She had telephoned them only once in the past two years, and that was to inform them that she had given birth to a daughter, the next thing the grandmother knew about Sandra was that if she and her husband were not willing to take the child, she would be put in an orphanage and placed up for adoption. It was her husband, after a much heated argument that made the final decision, telling her that they could not blame the baby for the mothers faults, but Sandra’s grandmother did not see it that way, and this reality came to be a fact when her husband died five years later when Sandra was seven.

Sandy, as those in school called her, was not a loved child, she was tolerated and barely at that. Her aunts and uncles, not her brothers and sisters as she continually reminded herself, treated her at best like a piece of furniture, and at the least as a bother. Her uncles in her grandmothers mind could do no wrong, even though she was well aware of their drinking and fighting in the small town, and her aunt to the grandmother was the apple of her eye, lavish attention was paid to her no matter the circumstances, while Sandy suffered the wrath and harsh words that the grandmother could no longer plant upon her oldest, errant daughter.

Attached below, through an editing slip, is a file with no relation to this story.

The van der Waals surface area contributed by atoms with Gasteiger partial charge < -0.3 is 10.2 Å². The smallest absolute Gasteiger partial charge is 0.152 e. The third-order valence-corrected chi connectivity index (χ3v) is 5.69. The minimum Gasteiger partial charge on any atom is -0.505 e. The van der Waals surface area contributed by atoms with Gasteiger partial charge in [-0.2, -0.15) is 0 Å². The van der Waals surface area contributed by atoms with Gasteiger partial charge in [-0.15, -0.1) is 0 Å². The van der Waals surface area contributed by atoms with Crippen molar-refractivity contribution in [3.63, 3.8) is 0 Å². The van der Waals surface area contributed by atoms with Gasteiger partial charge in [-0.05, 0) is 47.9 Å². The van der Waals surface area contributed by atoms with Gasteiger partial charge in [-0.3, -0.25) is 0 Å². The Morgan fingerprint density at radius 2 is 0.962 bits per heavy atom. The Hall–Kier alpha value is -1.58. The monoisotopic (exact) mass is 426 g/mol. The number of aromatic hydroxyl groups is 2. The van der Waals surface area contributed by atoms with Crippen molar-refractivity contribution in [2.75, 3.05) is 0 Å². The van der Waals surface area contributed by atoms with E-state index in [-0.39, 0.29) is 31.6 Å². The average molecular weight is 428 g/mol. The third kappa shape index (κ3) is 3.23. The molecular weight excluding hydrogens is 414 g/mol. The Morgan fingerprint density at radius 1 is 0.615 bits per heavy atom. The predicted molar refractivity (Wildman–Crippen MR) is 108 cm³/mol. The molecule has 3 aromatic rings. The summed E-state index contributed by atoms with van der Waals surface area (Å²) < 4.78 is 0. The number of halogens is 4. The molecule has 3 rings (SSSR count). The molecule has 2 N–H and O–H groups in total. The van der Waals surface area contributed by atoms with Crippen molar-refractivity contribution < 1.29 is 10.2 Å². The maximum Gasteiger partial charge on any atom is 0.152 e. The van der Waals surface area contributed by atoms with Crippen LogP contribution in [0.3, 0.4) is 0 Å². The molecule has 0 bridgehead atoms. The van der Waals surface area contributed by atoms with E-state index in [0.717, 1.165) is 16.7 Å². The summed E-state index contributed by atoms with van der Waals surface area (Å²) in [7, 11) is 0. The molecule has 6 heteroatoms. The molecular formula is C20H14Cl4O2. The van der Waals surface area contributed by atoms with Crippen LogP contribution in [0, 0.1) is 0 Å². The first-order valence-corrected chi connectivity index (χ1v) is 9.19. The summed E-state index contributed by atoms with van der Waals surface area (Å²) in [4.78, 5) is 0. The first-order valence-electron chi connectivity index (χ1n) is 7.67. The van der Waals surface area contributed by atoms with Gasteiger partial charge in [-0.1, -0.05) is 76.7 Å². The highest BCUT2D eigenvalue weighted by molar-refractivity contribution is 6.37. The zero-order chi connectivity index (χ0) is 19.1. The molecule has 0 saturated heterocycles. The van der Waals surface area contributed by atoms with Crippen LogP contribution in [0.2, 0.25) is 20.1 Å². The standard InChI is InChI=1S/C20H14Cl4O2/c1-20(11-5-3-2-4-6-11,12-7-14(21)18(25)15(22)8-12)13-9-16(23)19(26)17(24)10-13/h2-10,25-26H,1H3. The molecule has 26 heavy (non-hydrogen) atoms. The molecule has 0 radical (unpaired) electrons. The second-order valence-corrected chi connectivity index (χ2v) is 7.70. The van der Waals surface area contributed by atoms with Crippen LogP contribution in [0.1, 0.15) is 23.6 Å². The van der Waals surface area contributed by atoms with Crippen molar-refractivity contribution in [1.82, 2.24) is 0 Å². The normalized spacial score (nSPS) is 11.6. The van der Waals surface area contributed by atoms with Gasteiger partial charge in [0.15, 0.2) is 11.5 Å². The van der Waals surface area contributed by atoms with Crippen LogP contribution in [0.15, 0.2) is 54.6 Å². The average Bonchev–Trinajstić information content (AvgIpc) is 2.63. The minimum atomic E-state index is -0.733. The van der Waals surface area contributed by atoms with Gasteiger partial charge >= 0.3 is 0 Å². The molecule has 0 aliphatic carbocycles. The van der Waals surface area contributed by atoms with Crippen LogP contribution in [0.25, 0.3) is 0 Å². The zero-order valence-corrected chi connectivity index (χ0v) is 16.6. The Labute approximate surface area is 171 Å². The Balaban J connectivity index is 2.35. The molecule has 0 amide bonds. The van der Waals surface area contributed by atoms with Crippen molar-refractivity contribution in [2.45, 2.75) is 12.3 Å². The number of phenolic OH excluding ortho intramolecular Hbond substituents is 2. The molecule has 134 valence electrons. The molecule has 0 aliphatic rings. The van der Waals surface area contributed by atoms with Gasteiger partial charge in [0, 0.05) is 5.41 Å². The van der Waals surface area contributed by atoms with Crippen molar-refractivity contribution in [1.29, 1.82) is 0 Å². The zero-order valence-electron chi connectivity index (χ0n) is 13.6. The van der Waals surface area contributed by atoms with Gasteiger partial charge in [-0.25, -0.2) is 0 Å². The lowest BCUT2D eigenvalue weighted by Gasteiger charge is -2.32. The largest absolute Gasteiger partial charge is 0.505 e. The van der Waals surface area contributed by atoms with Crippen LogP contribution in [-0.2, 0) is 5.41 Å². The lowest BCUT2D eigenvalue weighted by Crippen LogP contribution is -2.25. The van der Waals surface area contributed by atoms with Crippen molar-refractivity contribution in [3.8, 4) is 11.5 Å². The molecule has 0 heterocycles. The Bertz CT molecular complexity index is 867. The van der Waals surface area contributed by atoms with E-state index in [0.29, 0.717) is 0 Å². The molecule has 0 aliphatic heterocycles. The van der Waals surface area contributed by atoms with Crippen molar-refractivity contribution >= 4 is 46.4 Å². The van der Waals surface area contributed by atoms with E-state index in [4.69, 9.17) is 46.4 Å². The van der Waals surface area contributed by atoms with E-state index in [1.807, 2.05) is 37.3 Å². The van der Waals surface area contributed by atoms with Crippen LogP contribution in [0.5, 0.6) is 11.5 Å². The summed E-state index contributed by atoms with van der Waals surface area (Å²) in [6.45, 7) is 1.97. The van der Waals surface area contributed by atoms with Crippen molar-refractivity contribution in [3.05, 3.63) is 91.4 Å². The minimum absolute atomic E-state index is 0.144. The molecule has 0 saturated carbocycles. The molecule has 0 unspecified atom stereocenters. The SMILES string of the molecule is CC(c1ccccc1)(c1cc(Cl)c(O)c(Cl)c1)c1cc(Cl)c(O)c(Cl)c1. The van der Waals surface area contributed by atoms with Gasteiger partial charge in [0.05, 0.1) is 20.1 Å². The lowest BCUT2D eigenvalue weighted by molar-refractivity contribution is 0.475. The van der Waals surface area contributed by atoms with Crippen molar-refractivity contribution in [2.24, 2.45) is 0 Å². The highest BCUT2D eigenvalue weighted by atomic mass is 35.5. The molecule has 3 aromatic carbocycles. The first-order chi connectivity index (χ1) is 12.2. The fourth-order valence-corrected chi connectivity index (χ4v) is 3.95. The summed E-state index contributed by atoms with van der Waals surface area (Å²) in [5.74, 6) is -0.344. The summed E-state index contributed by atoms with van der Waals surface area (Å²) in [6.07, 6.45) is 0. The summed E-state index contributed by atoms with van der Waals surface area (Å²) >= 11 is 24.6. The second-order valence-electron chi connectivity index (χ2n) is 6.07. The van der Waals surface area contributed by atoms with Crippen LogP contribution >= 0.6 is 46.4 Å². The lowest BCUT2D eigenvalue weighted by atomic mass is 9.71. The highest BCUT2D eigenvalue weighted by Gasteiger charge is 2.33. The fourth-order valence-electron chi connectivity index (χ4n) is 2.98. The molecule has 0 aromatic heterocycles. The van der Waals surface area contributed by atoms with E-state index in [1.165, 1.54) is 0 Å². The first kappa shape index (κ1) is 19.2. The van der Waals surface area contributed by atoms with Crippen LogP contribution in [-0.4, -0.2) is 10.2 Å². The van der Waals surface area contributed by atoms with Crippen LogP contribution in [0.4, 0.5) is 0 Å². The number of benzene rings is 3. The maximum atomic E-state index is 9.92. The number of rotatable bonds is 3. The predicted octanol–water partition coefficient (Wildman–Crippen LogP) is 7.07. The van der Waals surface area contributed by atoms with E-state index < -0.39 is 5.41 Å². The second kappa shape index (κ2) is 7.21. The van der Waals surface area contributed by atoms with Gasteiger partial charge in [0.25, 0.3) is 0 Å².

Sandy learned to fend for herself at a very young age, figuring out the can opener and the stove top so she could heat up some kind of meal for herself, even learning to wash her own clothes which were usually “accidentally” left in the clothes hamper. Many, many nights she would be left alone while the others would go their own separate ways to fulfill their own selfish desires, and so the television became her best, and only, friend. In a small town it does not take very long for news and rumors to spread, and because of these Sandy had no friends, although she had tried at times, but after a while she learned that she was just not welcomed, by anyone.